5.3. Please comment on EPA’s application of the PBPK model to the dose-response analysis for all endpoints. Was the selection of dose metrics and percentile output selection appropriate when considering the sensitivity, uncertainty, and variability of the data (Sections 3.2.2 and 3.2.5)?
Non-Cancer 5.4. EPA performed a weight of evidence assessment for the endpoint of developmental cardiac defects based on available epidemiological, in vivo animal, and mechanistic data. EPA concluded that the available literature overall supported positive overall evidence that TCE may produce cardiac effects in humans (Section 3.2.4.1.6 and Appendix G.2); however cardiac defects after developmental exposure were not observed consistently across the available in vivo animal studies. The Charles River dissection methodology 5

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differed from Johnson et. al. (2003), resulting in reduced sensitivity to the full range of cardiac defects compared to Johnson et al. (2003) and other studies. Therefore, EPA concluded that the Charles River study did not adequately recapitulate the methodology of the Johnson et al. (2003) study. Please comment on EPA’s Weight of Evidence (WOE) analysis approach and conclusions for this endpoint, including EPA’s analysis of the Charles River (2019) and Dawson (1993)/Johnson (2003) studies.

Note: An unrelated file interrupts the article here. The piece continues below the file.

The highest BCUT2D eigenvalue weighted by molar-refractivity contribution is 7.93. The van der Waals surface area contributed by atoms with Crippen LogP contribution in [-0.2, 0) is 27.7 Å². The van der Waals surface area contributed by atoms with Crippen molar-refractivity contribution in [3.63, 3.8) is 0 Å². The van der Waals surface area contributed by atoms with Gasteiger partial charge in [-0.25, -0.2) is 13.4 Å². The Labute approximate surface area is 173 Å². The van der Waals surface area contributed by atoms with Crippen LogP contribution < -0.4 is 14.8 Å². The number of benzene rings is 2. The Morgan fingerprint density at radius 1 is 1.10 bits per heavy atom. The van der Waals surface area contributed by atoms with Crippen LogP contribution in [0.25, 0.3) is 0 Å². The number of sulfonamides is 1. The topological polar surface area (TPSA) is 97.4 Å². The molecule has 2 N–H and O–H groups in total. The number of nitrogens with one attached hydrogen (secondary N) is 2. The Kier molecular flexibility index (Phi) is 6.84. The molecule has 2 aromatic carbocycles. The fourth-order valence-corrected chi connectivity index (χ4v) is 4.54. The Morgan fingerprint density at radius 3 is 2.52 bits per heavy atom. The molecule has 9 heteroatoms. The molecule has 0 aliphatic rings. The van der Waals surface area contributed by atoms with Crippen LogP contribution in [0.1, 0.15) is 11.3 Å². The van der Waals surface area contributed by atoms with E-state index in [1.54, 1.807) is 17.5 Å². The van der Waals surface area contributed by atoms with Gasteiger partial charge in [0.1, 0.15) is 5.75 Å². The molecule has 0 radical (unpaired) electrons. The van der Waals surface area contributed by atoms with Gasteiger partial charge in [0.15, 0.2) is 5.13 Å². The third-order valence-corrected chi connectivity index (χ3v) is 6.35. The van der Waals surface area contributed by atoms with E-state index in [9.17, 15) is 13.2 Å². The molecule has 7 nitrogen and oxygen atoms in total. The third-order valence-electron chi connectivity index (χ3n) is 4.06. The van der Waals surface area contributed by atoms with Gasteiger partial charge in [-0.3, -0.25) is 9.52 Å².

5.5. Please comment on the assumptions, strengths and weaknesses of the non-cancer doseresponse approaches used to estimate the non-cancer and cancer risks to workers, occupational non-users, and consumers. Please also comment on whether EPA sufficiently justified its selections of BMRs for BMD modeling results and uncertainty factor values in deriving the PODs and benchmark margin of exposures (MOEs) (Sections 3.2.5.3.2 and 3.2.5.3.3). As part of this discussion, please comment on EPA’s justification for selecting a 1% BMR for the cardiac malformation endpoint based on the severity of the endpoint (i.e. potential mortality).
5.6. EPA determined that the immune effects from Selgrade and Gilmour (2010) represent the best representative dataset to use for evaluating acute effects and the autoimmunity effects from Keil et al (2009) represent the best data set to use for evaluating chronic non-cancer effects (Section 3.2.6.4).